There is definitely a hint of your solo releases on the record. Did you find that you preferred working with a band as opposed to working alone?

I have no preference either way, however I do enjoy having the luxury of working in both contexts. Some songs will benefit from the collaborative aspect of writing with a band, whereas others won’t so much. It’s been quite helpful for me as a songwriter being able to allocate them to each project.

What do you like to do when you aren’t making music? Any hobbies?

I’ve been making a lot of music videos recently. This involves a lot of downtime, which freed me up to finally watch The Sopranos. I need to get on top of current HBO shows. It’s hard to make conversation when all you want to do is discuss an episode of a show that everyone saw 10 years ago.

So you toured to the USA in 2010 to SXSW and CMJ. Both pretty incredible events in great cities! What are some favorite memories?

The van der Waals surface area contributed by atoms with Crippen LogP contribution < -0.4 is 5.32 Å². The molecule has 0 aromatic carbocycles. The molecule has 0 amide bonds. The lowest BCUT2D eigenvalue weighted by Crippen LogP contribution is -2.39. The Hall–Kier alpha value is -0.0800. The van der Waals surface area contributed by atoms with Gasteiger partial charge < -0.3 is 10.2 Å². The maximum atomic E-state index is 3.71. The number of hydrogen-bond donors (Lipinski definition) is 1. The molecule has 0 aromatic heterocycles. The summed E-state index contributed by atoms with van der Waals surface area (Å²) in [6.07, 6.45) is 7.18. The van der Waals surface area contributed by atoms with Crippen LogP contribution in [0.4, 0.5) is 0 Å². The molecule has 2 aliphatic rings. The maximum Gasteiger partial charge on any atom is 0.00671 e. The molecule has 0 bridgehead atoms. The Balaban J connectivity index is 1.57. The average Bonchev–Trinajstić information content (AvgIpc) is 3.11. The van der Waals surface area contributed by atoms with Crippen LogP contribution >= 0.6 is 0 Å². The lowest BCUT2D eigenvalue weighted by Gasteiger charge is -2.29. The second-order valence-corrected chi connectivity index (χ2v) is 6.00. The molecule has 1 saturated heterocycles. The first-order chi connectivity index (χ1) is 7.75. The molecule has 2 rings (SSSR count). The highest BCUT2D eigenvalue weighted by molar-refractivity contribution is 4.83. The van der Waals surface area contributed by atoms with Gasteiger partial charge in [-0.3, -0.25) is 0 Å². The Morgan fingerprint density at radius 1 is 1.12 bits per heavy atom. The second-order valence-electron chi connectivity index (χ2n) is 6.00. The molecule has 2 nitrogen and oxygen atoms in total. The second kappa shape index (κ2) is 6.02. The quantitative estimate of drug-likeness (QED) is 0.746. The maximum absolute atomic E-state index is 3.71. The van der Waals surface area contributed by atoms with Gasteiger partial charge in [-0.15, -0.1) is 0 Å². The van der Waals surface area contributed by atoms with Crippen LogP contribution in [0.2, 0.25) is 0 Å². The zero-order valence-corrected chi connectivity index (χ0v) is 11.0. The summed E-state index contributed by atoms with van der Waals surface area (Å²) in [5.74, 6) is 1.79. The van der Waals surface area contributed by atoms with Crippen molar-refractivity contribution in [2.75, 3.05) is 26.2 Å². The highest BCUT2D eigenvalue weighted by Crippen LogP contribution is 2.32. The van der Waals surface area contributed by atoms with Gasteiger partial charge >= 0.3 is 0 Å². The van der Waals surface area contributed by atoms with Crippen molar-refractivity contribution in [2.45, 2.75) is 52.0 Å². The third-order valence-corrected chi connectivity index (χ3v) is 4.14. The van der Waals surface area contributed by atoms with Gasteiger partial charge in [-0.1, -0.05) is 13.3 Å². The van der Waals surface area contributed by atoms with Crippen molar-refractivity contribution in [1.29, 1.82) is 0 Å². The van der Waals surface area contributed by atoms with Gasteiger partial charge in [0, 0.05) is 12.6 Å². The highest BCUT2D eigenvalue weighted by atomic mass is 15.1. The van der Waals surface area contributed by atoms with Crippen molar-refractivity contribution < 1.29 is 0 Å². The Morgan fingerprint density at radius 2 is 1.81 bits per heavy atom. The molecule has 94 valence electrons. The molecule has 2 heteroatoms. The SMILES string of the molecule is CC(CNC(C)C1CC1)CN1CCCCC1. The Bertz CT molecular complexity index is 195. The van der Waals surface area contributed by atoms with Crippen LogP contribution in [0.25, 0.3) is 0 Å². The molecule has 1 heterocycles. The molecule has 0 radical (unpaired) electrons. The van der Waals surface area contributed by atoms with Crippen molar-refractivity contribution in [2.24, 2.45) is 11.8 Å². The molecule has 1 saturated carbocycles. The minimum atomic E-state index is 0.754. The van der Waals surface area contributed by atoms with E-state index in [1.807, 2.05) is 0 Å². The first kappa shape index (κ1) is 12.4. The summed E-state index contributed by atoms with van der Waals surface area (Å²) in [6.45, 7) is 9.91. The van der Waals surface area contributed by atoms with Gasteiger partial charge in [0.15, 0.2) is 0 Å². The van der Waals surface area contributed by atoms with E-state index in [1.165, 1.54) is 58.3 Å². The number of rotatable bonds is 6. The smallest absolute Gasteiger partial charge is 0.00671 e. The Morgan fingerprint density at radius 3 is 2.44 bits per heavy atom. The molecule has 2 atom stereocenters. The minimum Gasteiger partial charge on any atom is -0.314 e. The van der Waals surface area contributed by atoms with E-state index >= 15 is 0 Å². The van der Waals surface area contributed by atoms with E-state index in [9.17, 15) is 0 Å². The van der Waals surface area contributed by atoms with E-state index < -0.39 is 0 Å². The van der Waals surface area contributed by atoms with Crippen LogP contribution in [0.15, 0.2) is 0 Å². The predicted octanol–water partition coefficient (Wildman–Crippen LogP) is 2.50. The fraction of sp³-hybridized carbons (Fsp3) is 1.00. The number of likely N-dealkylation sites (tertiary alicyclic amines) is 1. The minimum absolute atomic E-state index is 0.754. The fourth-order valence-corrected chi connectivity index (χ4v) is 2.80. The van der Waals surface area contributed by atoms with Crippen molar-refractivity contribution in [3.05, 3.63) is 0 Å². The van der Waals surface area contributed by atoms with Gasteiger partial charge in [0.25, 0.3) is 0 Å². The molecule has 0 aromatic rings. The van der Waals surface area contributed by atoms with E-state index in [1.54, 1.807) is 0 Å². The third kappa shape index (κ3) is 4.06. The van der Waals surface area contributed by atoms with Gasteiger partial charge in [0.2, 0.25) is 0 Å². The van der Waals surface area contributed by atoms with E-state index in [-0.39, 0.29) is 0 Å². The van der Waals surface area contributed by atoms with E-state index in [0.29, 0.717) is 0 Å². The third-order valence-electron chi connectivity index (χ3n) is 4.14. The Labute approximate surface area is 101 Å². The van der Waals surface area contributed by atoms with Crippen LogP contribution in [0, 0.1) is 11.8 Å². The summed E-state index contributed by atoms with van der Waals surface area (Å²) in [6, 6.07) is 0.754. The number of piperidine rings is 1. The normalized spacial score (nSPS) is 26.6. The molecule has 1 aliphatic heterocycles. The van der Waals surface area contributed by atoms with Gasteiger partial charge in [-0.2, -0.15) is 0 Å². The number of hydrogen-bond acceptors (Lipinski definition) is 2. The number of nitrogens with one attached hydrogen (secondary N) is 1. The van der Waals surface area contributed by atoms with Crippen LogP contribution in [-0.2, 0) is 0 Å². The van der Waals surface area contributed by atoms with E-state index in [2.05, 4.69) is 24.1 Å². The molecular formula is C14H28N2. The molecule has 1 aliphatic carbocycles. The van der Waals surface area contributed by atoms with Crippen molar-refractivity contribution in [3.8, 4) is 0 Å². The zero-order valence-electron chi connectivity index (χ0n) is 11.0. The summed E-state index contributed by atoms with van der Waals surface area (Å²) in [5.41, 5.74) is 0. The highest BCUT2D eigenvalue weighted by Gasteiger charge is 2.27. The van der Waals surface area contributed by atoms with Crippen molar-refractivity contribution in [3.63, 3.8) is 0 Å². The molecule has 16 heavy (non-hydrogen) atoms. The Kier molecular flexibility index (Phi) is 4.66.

They were both a lot of fun. We have a very wonderful and supportive fan who came to our show in San Diego. Her husband, a police officer, lined us up single-file to sign her T-Shirt and LPs. We needed no encouragement to do so of course, but it was good to have someone make sure the operation went ahead without incident. Our bassist Brett is an architect, which meant we never missed an opportunity to see all the great buildings within range of each show. I think one of my favourite experiences was wandering around Louis Kahn’s Salk Institute.

 You obviously have some pretty big influences across your sound, being frequently likened to bands like The Beach Boys and The Zombies. What are some bands that influenced you personally that don’t shine through in your sound?

We all love The Zombies, in fact we were lucky enough to see them play Odyssey And Oracle on a night off in Glasgow in 2009. I listen to a lot of Barbara Streisand, Grace Jones and Michael Jackson. I like to think that some of that filters through as an influence, though I’m yet to see their names turn up in a review.

Did you derive a lot of your aesthetic and style from listening to your parent’s music growing up? What are some of your earliest memories of music in your house?